Social Interactions 02
By James T. Green
Right across from my computer screen I just witnessed an argument take place between two men at a Starbucks. It made me wonder who is in the wrong in certain situations, particularly human interactions.
To paint the scene, this a small Starbucks in the suburbs of Chicago. Small patio in the front, open seating, right next to the entrance, roughly five feet away from the door. A gentleman, as I look up still fuming, is on one of the chairs working on a project, typing feverishly on his laptop.
On the other side of the doorway, a younger gentleman stood taking a phone call. Halfway into his phone call he takes out a cigarette and lights it, beginning to smoke. It’s a windy day today so the smoke lofts in the direction of the man working on the patio.
The man on the patio asks the smoking gentleman to please put out his cigarette or move further away. The younger gentleman denies and continues to smoke. The two exchange words and curses to the point I can no longer eavesdrop. Eventually the younger gentleman walks to his car to continue his phone call and cigarette.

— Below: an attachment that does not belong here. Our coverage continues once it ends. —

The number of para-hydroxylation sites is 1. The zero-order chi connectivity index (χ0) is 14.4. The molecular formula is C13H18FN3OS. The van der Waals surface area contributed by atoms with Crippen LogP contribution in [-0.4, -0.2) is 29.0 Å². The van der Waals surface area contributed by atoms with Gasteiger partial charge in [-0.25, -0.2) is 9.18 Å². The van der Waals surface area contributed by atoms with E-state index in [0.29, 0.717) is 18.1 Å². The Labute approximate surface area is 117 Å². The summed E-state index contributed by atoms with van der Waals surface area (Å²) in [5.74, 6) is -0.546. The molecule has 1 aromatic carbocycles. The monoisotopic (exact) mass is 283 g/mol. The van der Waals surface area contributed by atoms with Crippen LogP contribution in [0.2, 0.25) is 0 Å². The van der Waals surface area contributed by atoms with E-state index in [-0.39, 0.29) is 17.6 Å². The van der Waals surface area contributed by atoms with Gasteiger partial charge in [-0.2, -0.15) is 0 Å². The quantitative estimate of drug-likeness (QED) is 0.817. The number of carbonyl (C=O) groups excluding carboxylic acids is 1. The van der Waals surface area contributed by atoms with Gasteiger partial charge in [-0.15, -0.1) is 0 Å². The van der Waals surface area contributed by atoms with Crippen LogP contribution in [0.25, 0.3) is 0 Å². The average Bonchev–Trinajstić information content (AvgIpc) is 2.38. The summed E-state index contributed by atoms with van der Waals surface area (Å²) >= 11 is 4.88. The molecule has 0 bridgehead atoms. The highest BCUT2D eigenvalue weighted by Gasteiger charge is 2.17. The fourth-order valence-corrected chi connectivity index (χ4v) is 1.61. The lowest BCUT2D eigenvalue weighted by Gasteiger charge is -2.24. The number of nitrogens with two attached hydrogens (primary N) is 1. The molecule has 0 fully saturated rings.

It made me wonder, which caused me to write this post, who is in the wrong? Technically a bill passed in Illinois stating that smoking is not allowed 15 feet outside of an establishment. At the same time, when in a public shared area, it is seen as socially unacceptable to call people out on behaviors that are not directly connected to themselves.
What do you all think?